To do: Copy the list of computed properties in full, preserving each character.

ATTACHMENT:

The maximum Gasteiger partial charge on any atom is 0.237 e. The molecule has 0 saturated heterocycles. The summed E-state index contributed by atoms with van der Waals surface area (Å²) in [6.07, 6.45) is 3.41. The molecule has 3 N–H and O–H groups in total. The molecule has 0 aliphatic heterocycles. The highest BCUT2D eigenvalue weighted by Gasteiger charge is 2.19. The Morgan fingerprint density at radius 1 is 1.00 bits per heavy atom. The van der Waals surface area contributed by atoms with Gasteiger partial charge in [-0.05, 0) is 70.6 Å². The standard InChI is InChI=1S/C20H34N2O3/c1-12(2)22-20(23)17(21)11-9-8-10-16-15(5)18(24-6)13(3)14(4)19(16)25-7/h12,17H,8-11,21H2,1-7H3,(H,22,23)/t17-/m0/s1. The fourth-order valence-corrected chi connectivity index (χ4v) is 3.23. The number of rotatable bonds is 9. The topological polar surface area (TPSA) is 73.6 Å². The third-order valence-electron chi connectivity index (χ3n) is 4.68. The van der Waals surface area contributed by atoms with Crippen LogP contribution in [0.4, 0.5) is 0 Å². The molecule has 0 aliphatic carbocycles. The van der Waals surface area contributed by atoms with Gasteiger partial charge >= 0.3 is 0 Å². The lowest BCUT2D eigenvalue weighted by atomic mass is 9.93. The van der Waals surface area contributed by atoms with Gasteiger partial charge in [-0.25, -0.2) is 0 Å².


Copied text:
The maximum Gasteiger partial charge on any atom is 0.237 e. The molecule has 0 saturated heterocycles. The summed E-state index contributed by atoms with van der Waals surface area (Å²) in [6.07, 6.45) is 3.41. The molecule has 3 N–H and O–H groups in total. The molecule has 0 aliphatic heterocycles. The highest BCUT2D eigenvalue weighted by Gasteiger charge is 2.19. The Morgan fingerprint density at radius 1 is 1.00 bits per heavy atom. The van der Waals surface area contributed by atoms with Gasteiger partial charge in [-0.05, 0) is 70.6 Å². The standard InChI is InChI=1S/C20H34N2O3/c1-12(2)22-20(23)17(21)11-9-8-10-16-15(5)18(24-6)13(3)14(4)19(16)25-7/h12,17H,8-11,21H2,1-7H3,(H,22,23)/t17-/m0/s1. The fourth-order valence-corrected chi connectivity index (χ4v) is 3.23. The number of rotatable bonds is 9. The topological polar surface area (TPSA) is 73.6 Å². The third-order valence-electron chi connectivity index (χ3n) is 4.68. The van der Waals surface area contributed by atoms with Crippen LogP contribution in [0.4, 0.5) is 0 Å². The molecule has 0 aliphatic carbocycles. The van der Waals surface area contributed by atoms with Gasteiger partial charge >= 0.3 is 0 Å². The lowest BCUT2D eigenvalue weighted by atomic mass is 9.93. The van der Waals surface area contributed by atoms with Gasteiger partial charge in [-0.25, -0.2) is 0 Å².